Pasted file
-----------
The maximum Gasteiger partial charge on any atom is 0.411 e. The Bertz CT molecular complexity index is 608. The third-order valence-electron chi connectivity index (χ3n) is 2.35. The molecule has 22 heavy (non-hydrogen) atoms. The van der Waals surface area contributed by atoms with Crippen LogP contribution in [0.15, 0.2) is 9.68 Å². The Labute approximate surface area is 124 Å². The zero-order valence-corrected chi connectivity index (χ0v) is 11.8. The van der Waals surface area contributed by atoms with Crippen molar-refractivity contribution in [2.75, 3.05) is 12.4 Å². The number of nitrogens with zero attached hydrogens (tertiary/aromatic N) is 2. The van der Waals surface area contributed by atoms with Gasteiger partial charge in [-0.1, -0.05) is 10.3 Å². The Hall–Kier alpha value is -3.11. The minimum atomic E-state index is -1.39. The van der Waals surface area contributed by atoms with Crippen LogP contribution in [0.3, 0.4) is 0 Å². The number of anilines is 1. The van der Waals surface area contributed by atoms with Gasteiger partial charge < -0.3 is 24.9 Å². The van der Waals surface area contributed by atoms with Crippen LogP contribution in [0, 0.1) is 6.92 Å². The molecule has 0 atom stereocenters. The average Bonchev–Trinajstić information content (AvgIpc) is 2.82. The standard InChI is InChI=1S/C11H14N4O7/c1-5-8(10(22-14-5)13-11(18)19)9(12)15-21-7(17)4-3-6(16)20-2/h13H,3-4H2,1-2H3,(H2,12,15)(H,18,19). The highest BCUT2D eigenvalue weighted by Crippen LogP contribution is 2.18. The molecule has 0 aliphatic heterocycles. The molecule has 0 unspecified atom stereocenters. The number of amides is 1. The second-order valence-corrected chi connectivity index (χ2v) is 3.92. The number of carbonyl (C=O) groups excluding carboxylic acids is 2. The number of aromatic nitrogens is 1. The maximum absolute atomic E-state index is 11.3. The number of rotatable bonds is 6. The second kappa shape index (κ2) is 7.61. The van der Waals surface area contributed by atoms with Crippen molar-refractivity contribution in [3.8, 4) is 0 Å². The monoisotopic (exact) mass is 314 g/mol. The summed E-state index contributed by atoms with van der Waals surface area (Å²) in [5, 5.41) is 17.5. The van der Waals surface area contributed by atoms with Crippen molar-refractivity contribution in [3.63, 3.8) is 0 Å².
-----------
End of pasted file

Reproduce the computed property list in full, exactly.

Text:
The maximum Gasteiger partial charge on any atom is 0.411 e. The Bertz CT molecular complexity index is 608. The third-order valence-electron chi connectivity index (χ3n) is 2.35. The molecule has 22 heavy (non-hydrogen) atoms. The van der Waals surface area contributed by atoms with Crippen LogP contribution in [0.15, 0.2) is 9.68 Å². The Labute approximate surface area is 124 Å². The zero-order valence-corrected chi connectivity index (χ0v) is 11.8. The van der Waals surface area contributed by atoms with Crippen molar-refractivity contribution in [2.75, 3.05) is 12.4 Å². The number of nitrogens with zero attached hydrogens (tertiary/aromatic N) is 2. The van der Waals surface area contributed by atoms with Gasteiger partial charge in [-0.1, -0.05) is 10.3 Å². The Hall–Kier alpha value is -3.11. The minimum atomic E-state index is -1.39. The van der Waals surface area contributed by atoms with Crippen LogP contribution in [0.3, 0.4) is 0 Å². The number of anilines is 1. The van der Waals surface area contributed by atoms with Gasteiger partial charge < -0.3 is 24.9 Å². The van der Waals surface area contributed by atoms with Crippen LogP contribution in [0, 0.1) is 6.92 Å². The molecule has 0 atom stereocenters. The average Bonchev–Trinajstić information content (AvgIpc) is 2.82. The standard InChI is InChI=1S/C11H14N4O7/c1-5-8(10(22-14-5)13-11(18)19)9(12)15-21-7(17)4-3-6(16)20-2/h13H,3-4H2,1-2H3,(H2,12,15)(H,18,19). The highest BCUT2D eigenvalue weighted by Crippen LogP contribution is 2.18. The molecule has 0 aliphatic heterocycles. The molecule has 0 unspecified atom stereocenters. The number of amides is 1. The second-order valence-corrected chi connectivity index (χ2v) is 3.92. The number of carbonyl (C=O) groups excluding carboxylic acids is 2. The number of aromatic nitrogens is 1. The maximum absolute atomic E-state index is 11.3. The number of rotatable bonds is 6. The second kappa shape index (κ2) is 7.61. The van der Waals surface area contributed by atoms with Crippen molar-refractivity contribution in [3.8, 4) is 0 Å². The monoisotopic (exact) mass is 314 g/mol. The summed E-state index contributed by atoms with van der Waals surface area (Å²) in [5, 5.41) is 17.5. The van der Waals surface area contributed by atoms with Crippen molar-refractivity contribution in [3.63, 3.8) is 0 Å².